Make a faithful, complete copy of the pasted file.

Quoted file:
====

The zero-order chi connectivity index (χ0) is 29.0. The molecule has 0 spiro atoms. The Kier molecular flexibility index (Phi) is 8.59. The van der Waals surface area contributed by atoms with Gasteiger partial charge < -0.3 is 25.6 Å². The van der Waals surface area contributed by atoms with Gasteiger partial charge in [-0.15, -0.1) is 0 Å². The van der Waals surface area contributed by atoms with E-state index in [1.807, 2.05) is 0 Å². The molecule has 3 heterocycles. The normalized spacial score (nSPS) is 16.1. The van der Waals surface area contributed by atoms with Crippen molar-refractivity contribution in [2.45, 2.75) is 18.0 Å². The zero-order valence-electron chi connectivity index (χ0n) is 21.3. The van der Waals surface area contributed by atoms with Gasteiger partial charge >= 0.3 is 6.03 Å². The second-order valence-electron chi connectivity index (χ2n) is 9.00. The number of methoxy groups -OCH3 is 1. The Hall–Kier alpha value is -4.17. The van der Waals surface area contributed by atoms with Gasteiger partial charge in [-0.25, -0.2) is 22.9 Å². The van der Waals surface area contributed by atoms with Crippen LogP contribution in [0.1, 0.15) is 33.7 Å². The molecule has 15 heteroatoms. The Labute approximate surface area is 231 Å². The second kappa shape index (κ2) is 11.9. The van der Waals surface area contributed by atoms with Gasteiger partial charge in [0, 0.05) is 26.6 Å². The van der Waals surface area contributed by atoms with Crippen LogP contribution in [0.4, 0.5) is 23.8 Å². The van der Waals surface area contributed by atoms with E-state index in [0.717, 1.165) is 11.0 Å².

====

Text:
The zero-order chi connectivity index (χ0) is 29.0. The molecule has 0 spiro atoms. The Kier molecular flexibility index (Phi) is 8.59. The van der Waals surface area contributed by atoms with Gasteiger partial charge < -0.3 is 25.6 Å². The van der Waals surface area contributed by atoms with Gasteiger partial charge in [-0.15, -0.1) is 0 Å². The van der Waals surface area contributed by atoms with E-state index in [1.807, 2.05) is 0 Å². The molecule has 3 heterocycles. The normalized spacial score (nSPS) is 16.1. The van der Waals surface area contributed by atoms with Crippen molar-refractivity contribution in [2.45, 2.75) is 18.0 Å². The zero-order valence-electron chi connectivity index (χ0n) is 21.3. The van der Waals surface area contributed by atoms with Gasteiger partial charge >= 0.3 is 6.03 Å². The second-order valence-electron chi connectivity index (χ2n) is 9.00. The number of methoxy groups -OCH3 is 1. The Hall–Kier alpha value is -4.17. The van der Waals surface area contributed by atoms with Gasteiger partial charge in [-0.25, -0.2) is 22.9 Å². The van der Waals surface area contributed by atoms with Crippen LogP contribution in [0.1, 0.15) is 33.7 Å². The molecule has 15 heteroatoms. The Labute approximate surface area is 231 Å². The second kappa shape index (κ2) is 11.9. The van der Waals surface area contributed by atoms with Gasteiger partial charge in [0, 0.05) is 26.6 Å². The van der Waals surface area contributed by atoms with Crippen LogP contribution in [0.4, 0.5) is 23.8 Å². The van der Waals surface area contributed by atoms with E-state index in [0.717, 1.165) is 11.0 Å².